the smallest Gulf state - publishes those figures. Its foreign assets
stood at $90.2 billion at the end of 2003. No data on the destination
of this capital is available, said the IIF. "We estimate that the
bulk is held in diversified portfolios of foreign holdings, with US
dollar denominated assets accounting for the largest share.
BD TEA PRICES
The average price of Bangladesh teas rose more than
one per cent to 77.53 taka ($1.19) per kg on higher overseas demand at
the weekly auction on Tuesday last. "Nearly 1.42 million kg were
sold at average price of 77.53 taka per kg, up 1.12 taka from the last
sale," said National Brokers Limited.
Some 100 kg of Red Dust realized the highest price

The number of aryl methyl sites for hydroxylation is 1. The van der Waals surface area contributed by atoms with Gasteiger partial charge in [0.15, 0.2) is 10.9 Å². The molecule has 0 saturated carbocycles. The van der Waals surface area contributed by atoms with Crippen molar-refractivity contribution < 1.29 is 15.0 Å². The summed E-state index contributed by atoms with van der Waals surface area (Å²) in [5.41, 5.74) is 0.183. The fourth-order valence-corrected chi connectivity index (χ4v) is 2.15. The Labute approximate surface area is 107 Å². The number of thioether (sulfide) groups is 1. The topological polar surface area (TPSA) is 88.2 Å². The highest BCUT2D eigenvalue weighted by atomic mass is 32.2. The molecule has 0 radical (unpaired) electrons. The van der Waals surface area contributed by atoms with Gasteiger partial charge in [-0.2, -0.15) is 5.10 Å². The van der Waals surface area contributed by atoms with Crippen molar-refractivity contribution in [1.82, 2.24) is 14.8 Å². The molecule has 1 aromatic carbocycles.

of 128 taka per kg followed by another 50 kg of Pekoe Dust selling at
123 taka. Other grades sold at between 61 and 112 taka.
British Airways (BA) saw earnings rise 36% in the
first quarter as first and business class passenger numbers rose.
The airline said operating profit for the three
months to July was £176m ($313.1m), compared to £129m last year.
BANK CUTS INTEREST RATE TO 4.5%
UK interest rates have been cut to 4.5% by the Bank
of England's Monetary Policy Committee (MPC).
The MPC's decision at its 100th meeting had been
widely expected. UK rates had been held at 4.75% since August 2004.
Experts had predicted the move in the face of
concerns about slowing UK growth and consumer spending, and
manufacturing moving into recession.
Business leaders said the Bank had made "the
right decision" amid mounting evidence of a UK slowdown.
GILLETTE SHARPENS UP ITS PROFITS
Razor giant Gillette is attributing a 17% rise in
quarterly profit to the success of new products.
The US firm, which also makes Duracell batteries